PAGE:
Good old writers

Who says old geezers can't write? Some of them die with the sharpest minds. That's certainly true of the literary critic Frank Kermode, who has just died at the age of 90.

Reading about his death yesterday, I turned to his essays published in the London Review of Books. You can't tell his age from his essay on TS Eliot published in May this year. It is the work of an academic writing at the top of his form.

There are other old writers who have not lost their powers.

Let's begin with the journalists.

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James Lee Burke, poet of crime fiction

James_lee_burke
James Lee Burke is a poet of hardboiled crime fiction. His violent thrillers are filled with twisted characters, whip-smart dialogue and great descriptions of nature. He loves nature with the same intensity that his hero, reformed alcoholic and devoted family man Dave Robicheaux, and his buddy, boozy, womanizing Clete Purcel, are haunted by their nightmares of the Vietnam war. It all adds up to thrilllers in the Raymond Chandler mode, which are social commentary sugarcoated as entertainers.

In Burke’s latest book, Swan Peak, published last year, New Iberia police detective Robicheaux, his wife Molly and Purcel the PI are staying with a friend in Montana after surviving the horrors of Hurricane Katrina. Their ordeal was the theme of  the previous book, Tin Roof Blowdown, which is hard to beat for the sheer power of its description of the hurricane and the flood in New Orleans. They come to Montana for peace, but trouble follows them like a fly.

They encounter oilman Ridley Wellstone and his brother, Leslie, whose face has been horribly disfigured by a fire in an army tank, it is said, but whom they suspect to be Mob boss Sally Dio. But Sally is supposed to be dead, killed in a plane crash after Purcell put sand in the oil tank. And the case is still under investigation. Luckily, for Clete, FBI agent Alicia Rosecrans falls for him – and he for her. That is the only good thing that happens, though.

A serial killer is at work and the local sheriff wants Robicheaux to track him down.

Meanwhile, Leslie’s pretty wife, Jamie Sue, a former country singer, persuades Clete to help her trace her old lover, rodeo-riding, guitar-playing Jimmy Dale Greenwood. Who is on the run from the prison, where he had been wrongfully jailed. Pursued by a gay prison officer, Troyce Nix, whom he had nearly stabbed to death for sexually abusing him. Along the way, Troyce has picked up a woman, Candace, with whom he has fallen in love and who is trying to dissuade him from killing Jimmy.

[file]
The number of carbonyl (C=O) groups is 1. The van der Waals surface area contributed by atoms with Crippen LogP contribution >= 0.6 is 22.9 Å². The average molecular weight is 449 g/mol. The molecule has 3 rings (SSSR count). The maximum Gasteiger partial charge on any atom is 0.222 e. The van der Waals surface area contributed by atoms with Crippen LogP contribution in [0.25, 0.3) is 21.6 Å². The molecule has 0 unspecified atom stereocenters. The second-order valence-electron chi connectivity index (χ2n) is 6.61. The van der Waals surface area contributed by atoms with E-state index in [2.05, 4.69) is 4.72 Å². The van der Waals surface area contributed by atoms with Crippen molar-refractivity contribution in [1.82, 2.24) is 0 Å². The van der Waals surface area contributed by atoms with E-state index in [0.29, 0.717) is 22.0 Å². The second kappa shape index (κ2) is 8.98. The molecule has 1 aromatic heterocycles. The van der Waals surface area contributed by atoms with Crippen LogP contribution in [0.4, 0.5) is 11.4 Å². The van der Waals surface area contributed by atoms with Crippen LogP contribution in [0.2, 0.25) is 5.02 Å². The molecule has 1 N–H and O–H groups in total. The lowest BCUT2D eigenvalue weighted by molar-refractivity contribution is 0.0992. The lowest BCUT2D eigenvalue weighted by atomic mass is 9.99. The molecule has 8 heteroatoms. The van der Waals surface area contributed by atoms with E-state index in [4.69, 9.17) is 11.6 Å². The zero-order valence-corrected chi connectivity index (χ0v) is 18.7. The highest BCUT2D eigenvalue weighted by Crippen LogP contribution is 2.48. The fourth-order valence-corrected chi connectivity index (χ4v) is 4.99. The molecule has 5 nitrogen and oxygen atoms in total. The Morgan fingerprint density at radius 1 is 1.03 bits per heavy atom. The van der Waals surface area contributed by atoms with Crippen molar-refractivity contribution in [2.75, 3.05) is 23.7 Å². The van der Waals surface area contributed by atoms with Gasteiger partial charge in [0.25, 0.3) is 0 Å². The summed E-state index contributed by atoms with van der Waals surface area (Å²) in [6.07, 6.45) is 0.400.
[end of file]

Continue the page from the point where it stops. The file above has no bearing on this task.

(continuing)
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Len Deighton and John Le Carre

Len-Deighton
Len Deighton turned 80 last week, I just discovered from the Guardian. He was born on February 18, 1929, according to Wikipedia.(Telegraph photo.)

Honestly I didn’t even know he was still around, for I haven’t seen any new book by him for a long time. His last thriller was Charity, published in 1996.

That’s sad because he is one of the two greatest British spy fiction writers. Second only to John Le Carre. Ian Fleming doesn’t even come close. I wouldn’t describe Graham Greene, whom I love, as a spy fiction writer.

Deighton is, in fact, more versatile than Le Carre. He has written books like Fighter: The True Story of the Battle of Britain, World War II air-war stories like Bomber and Goodbye Mickey Mouse, and Only When I Larf, a comic thriller about conmen.

He is more snappy and less literary than Le Carre and doesn’t meander like Le Carre does sometimes, though his plots can be equally complex. What a fiendish maze he wove around his spy, Bernard Samson. Starting with The Berlin Game in the early 1980s, he wrote three Samson trilogies, ending with Charity. Midway through the series, Samson’s wife, Fiona, goes over to the Soviets but then he discovers she is working as a British double agent.

Both Deighton and Le Carre started publishing in the early 60s.

But Samson is closer in spirit to Ian Rankin’s Inspector Rebus than to Le Carre’s spy, George Smiley, in some ways. He is first and foremost a rebellious field agent and not a mandarin who is also good in the field like Smiley.

Deighton’s prank

Deighton also has a sense of fun. The Guardian says:

Deighton managed to achieve a false entry in Who's Who. It read, "Eldest son of a Governor-General of the Windward Islands. After an uneventful education at Eton and Worcester College, Oxford, where he read Philosophy, Politics and Economics and was President of the Union, he signed on as a deckhand on a Japanese whaler.

In reality, he was a Londoner who finished school and worked as a railway clerk, airline steward, photographer, waiter, illustrator and art director before making his name as a writer.

Early success

Both Deighton and Le Carre had their first books published in 1961. Deighton’s The Ipcress File proved a bigger success than Le Carre’s Call for the Dead featuring George Smiley. The Ipcress File was made into a film starring Michael Caine.

Le Carre hit the big time with his third book, The Spy Who Came in from the Cold, which was immediately hailed as a classic when it appeared in 1963. And he is still writing. While Deighton has not published a thriller for more than 10 years, Le Carre, three years his junior, came out with A Most Wanted Man last year.

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